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Can the Petroleum Fund Exorcise the Resource Curse from Timor-Leste?

1 June 2014.  Updated 28 August 2014.

An earlier version of this paper, by La'o Hamutuk researcher Charles Scheiner, was presented (also PowerPoint) at the ANU Timor-Leste Update conference in Canberra in November 2013. A revised version will be published in the forthcoming book from that conference.  Download an updated PDF version of the paper, which may look better for printing.  The May 2014 version of the paper follows below, and is the basis for a two-page In Brief "The Resource Course in Timor-Leste" published by Australian National University

Click on any image to see it larger.



Oil and gas exports provide about 95% of state revenues and three-fourths of GDP, making Timor-Leste one of the most petroleum-dependent countries in the world. Although this has fuelled ‘double-digit GDP growth’ in the short term, poverty and inequality are increasing. Current development plans are unlikely to rescue Timor-Leste’s people from the ‘resource curse’ inflicted by its rentier economy, which distorts planning, governance, decision-making and politics, leading to neglect of non-petroleum investments, especially agriculture and human resources.

Income from exporting non-renewable petroleum wealth is channeled through a Petroleum Fund which contains US$15 billion. Although Timor-Leste’s currently active oil and gas fields will be dry by 2020, many believe that earnings from Petroleum Fund investments will continue to pay for state activities. Unfortunately, La’o Hamutuk’s model shows that the Petroleum Fund may be empty within five years after that.

The prospect that the Petroleum Fund could be gone in a decade underscores the urgency to develop Timor-Leste’s non-oil economy, increase domestic revenue and use public funds wisely. The Petroleum Fund may have created an illusion of economic security that enabled postponing difficult choices and challenging tasks.

Oil and gas comprised 77% of Timor-Leste’s GDP in 2011 (RDTL DGS 2013) and provided more than 96% of state revenues in 2013.[1] Income from exporting non-renewable petroleum wealth is channeled through the Petroleum Fund, which contains US$15 billion. People expect the Fund to finance state activities after the oil and gas fields are exhausted, which could happen within six years, but the Petroleum Fund may be empty by 2025. Timor-Leste has about a decade to use its finite oil resources to underpin long-term prosperity and development.

Oil swamps the economy.

Petroleum dependency does not come from vast oil and gas reserves, but from a miniscule non-petroleum economy which scarcely existed when oil exploration started. Timor-Leste relies on its petroleum exports more than every nation except South Sudan, Libya and perhaps Equatorial Guinea.

 Table 1: Gross Domestic Product in 2011             (million USD)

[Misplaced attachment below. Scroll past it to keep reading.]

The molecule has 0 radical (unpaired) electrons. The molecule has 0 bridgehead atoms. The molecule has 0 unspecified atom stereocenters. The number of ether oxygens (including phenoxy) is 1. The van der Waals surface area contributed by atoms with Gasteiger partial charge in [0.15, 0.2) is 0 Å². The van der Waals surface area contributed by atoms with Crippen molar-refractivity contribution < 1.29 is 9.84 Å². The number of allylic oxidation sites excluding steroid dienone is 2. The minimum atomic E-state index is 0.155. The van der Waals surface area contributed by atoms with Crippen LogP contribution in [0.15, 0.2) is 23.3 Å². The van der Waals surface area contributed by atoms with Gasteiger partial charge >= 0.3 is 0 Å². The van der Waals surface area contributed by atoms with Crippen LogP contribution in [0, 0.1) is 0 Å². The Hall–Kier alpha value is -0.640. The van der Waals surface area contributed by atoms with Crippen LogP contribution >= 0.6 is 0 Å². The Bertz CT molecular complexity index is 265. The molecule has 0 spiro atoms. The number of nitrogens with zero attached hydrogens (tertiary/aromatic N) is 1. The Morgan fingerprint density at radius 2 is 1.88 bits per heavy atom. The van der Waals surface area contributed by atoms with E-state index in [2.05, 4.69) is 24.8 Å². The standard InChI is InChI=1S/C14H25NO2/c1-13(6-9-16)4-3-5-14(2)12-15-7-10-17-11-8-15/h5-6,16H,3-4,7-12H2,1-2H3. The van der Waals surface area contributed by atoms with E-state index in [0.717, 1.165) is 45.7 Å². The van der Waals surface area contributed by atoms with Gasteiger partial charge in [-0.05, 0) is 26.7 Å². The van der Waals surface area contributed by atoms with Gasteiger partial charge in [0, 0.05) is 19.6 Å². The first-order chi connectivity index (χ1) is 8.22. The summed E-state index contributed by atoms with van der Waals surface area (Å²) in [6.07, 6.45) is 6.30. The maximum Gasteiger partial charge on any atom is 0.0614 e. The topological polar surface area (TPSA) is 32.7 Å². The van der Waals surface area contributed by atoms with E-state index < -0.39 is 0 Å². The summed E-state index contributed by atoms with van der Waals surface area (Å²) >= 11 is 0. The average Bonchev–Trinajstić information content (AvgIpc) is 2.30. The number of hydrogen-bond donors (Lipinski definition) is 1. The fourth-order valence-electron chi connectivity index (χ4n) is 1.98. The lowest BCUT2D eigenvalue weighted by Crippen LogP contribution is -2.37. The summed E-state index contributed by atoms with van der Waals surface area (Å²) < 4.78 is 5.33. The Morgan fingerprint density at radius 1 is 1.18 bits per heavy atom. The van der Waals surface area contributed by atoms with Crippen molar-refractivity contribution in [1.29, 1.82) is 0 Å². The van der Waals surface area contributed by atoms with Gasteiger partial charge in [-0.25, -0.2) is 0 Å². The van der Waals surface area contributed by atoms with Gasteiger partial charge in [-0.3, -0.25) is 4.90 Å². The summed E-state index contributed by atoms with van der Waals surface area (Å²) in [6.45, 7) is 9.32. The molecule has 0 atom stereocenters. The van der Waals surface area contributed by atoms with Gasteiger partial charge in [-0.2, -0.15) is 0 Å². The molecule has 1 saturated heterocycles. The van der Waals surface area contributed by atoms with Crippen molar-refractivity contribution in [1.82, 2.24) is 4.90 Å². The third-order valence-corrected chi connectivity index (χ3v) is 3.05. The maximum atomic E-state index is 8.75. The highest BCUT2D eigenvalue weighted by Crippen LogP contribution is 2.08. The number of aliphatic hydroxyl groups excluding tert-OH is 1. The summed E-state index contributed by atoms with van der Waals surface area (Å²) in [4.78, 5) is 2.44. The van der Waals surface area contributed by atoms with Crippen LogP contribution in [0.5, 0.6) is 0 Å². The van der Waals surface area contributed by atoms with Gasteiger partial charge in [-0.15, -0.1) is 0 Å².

Total Gross Domestic Product (GDP)




GDP from Petroleum Sector




Non-oil GDP




Of which: Productive GDP (agriculture and manufacturing)




Source: RDTL DGS 2013



Even though 23% of Timor-Leste’s economy is ‘non-oil,’ about half of this is generated by state spending for purchases and infrastructure construction, the bulk of which was paid for with oil money. When the wells dry up, this will also end.

Government officials often claim that the non-oil GDP is growing at ‘double-digit rates,’ (RDTL Prime Minister 2014, 3; La’o Hamutuk 2014b; Global-Insight 2014, 6) but virtually all of the growth reflects state spending. The productive parts of the economy – agriculture and manufacturing – are only 4% of total GDP, and their value (in inflation-corrected dollars, but not adjusted for population or GDP growth) was lower in 2011 than in any year since Timor-Leste restored its independence in 2002 (RDTL DGS 2013).


Table 2: Balance of external trade in 2013             (million USD)






Imports [2]




Exports (excluding offshore oil and gas)
















Total trade deficit




Sources: RDTL DGS 2014 (goods); Central Bank of TL 2014a (services)

A lack of local production, combined with a surplus of cash (among state agencies and the small upper middle class), leads those with money to buy imported goods and overseas services (such as health care and education) rather than to spend in the domestic economy.

Trade is even less diverse and more import-heavy than the numbers show. More than 90% of the exported goods are coffee, whose value fluctuates with the weather and the global market. A large part of the exported services are tickets on international airlines sold through travel agencies in Timor-Leste.

A ‘buy not build’ mindset results in extreme import dependency. More than half of state spending immediately goes abroad. Most people have little economic nationalism, preferring cheaper or more available imports over local products, even for basic necessities. Chickens come from Brazil, rice from Vietnam, eggs and beer from Singapore, fruit juice from Cyprus, onions from Holland, garlic from China, milk from Australia… In 2013, more than $180 million went to Indonesian companies for goods ranging from water to candles to cigarettes to instant noodles to sugary drinks to canned fish. When the oil money is gone, foreign suppliers will still expect to be paid.